So that is the setup.

From there, the game assumes a nonlinear style of play, based on the four possible outcomes of the vote; everyone is spared (by spreading the votes), C-Team dies, Q-Team dies, or D-Team dies.

But the player is not allowed to proceed directly to the next segment after the vote.

Instead the game opens up "fragments." The player can choose which team they want to play as, and are presented with a number of fragments in the timestream with little to no context for what happens in them other than a thumbnail graphic from one of the scenes.

This fits in with the memory loss, since the characters wake up with no idea what has happened since the vote or if this is even the first time they've woken up. They have watches, so they have an idea of how much time has passed, but nothing more than that.

The game plays with this, with some fragments occurring later in time than others, or even at the same time for the same team (in which case they're in different timelines based on how the vote went). Since they're in a shelter and they're unable to see the sky, time is also relative, since they only know what the watch tells them and there's no guarantee it's accurate.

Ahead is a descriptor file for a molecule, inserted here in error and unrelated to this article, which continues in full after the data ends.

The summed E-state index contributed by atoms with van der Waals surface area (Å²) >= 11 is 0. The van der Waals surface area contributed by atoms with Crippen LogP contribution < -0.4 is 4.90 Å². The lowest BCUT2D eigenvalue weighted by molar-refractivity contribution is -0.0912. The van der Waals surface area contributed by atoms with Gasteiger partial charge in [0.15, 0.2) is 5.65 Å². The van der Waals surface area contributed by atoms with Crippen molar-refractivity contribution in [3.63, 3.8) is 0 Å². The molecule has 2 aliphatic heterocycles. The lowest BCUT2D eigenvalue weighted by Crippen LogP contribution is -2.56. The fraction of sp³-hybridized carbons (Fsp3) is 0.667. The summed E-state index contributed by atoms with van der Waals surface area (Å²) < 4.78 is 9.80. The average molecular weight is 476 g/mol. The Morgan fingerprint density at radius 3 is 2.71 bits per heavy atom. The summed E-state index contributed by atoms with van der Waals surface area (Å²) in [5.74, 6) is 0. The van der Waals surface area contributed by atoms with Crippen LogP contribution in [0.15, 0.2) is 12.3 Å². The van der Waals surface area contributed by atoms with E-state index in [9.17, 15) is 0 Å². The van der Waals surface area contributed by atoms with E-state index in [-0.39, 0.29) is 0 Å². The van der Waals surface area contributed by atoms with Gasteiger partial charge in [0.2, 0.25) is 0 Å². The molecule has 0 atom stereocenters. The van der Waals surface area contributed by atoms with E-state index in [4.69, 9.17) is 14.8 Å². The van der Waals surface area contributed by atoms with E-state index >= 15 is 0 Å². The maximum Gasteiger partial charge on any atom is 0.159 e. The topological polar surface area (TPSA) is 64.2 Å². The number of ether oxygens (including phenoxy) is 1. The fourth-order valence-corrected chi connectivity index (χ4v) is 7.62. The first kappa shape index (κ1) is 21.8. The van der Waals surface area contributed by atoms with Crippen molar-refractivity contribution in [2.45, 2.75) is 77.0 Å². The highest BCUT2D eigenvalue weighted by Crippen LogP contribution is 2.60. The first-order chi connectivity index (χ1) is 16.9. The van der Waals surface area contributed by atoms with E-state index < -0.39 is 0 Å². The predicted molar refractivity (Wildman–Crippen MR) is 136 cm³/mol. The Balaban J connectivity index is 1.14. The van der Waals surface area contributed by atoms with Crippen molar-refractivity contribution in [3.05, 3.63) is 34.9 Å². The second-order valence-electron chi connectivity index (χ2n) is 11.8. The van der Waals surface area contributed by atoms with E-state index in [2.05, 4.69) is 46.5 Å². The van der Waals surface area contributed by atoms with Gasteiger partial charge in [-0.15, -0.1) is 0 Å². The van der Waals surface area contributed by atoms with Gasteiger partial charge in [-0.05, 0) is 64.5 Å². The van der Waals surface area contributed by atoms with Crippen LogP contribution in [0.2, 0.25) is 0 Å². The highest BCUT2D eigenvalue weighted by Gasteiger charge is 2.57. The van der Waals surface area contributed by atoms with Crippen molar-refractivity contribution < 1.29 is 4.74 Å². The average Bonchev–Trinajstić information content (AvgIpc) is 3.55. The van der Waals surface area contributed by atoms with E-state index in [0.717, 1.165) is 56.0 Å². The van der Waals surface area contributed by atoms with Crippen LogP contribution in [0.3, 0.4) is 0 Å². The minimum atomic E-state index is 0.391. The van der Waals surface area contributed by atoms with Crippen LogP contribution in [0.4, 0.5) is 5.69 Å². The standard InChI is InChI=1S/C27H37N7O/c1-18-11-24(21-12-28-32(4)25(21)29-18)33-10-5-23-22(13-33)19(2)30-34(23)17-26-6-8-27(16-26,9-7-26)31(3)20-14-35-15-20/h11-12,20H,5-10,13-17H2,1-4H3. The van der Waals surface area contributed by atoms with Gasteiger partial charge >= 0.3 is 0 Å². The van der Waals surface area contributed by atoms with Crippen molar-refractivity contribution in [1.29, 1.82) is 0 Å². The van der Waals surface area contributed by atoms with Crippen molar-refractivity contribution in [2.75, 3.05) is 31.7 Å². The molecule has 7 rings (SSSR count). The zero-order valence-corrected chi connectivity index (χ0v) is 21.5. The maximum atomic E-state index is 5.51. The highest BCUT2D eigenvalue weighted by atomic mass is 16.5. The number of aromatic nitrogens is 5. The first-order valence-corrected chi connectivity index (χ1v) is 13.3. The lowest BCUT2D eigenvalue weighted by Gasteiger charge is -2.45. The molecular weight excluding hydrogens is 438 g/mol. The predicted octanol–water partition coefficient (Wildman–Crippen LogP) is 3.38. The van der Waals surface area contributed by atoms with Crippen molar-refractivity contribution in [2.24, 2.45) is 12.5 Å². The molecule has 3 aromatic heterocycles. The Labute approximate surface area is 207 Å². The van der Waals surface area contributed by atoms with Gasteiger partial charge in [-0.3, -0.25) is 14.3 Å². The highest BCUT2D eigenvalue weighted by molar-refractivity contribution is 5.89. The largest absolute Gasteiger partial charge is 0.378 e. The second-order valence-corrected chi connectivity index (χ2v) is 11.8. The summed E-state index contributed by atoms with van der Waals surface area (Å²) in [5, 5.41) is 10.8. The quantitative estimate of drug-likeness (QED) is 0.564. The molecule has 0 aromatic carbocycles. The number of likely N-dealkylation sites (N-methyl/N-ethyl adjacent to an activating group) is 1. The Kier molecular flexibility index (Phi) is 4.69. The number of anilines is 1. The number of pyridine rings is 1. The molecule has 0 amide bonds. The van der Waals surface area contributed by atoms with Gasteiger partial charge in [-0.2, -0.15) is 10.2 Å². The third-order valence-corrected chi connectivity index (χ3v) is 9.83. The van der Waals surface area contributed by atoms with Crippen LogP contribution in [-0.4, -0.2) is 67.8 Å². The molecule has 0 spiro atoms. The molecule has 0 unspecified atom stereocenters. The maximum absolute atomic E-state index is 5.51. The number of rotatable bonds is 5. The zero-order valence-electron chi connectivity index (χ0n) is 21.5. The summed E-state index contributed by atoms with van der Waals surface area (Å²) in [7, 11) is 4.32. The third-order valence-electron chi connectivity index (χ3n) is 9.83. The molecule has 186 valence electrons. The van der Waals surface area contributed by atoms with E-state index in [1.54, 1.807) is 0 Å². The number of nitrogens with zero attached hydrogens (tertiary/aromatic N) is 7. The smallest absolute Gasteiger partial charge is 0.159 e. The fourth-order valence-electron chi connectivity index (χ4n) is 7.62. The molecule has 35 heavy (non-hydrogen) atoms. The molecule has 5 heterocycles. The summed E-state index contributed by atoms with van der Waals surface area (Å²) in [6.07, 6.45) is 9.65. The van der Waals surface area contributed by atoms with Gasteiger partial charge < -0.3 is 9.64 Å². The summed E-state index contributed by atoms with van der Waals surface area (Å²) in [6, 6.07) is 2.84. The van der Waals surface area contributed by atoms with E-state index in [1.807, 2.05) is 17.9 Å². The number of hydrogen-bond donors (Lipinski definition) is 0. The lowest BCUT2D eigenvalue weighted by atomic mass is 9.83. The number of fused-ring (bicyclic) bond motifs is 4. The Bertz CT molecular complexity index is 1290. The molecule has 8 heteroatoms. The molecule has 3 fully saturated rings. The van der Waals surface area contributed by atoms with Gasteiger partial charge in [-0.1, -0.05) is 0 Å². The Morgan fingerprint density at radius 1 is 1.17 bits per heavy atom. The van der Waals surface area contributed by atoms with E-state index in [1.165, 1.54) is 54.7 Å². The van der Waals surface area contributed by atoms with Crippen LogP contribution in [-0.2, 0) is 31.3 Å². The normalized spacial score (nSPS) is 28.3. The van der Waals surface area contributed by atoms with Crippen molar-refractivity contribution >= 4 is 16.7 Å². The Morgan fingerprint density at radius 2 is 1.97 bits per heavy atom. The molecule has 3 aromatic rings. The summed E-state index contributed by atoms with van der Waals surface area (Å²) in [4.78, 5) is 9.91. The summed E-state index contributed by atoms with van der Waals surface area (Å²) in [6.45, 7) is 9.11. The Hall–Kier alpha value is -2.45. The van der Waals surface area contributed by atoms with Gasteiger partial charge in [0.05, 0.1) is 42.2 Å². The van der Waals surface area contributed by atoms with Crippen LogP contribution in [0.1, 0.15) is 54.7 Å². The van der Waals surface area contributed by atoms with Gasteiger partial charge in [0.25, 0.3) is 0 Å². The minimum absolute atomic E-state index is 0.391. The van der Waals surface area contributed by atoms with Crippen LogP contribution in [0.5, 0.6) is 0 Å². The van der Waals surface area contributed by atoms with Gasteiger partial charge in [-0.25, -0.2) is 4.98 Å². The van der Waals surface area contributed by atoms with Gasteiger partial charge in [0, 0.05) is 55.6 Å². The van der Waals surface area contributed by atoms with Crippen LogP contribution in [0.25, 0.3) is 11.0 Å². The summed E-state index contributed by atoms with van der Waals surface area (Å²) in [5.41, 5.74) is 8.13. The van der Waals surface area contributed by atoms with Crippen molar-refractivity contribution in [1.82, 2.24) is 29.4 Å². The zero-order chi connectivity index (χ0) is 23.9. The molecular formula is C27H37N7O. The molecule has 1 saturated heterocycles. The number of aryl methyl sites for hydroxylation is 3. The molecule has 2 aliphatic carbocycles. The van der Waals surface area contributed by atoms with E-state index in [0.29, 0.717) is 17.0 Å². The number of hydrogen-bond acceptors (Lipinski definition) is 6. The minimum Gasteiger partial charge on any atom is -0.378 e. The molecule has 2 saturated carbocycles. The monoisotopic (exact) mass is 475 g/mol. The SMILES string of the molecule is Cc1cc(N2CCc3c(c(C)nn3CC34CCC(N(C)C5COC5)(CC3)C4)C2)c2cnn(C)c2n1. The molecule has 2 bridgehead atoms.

A lot of games like to advertise having a non-linear story, but really, no one quite does non-linear like Zero Time Dilemma's opening fragment scramble.

Sometimes a team will wake up and discover someone's missing and they don't know why. Other times they'll discover through announcements that someone on another team has died, and have absolutely no context for what happened, leading to rampant speculation over whether someone on another team can be trusted.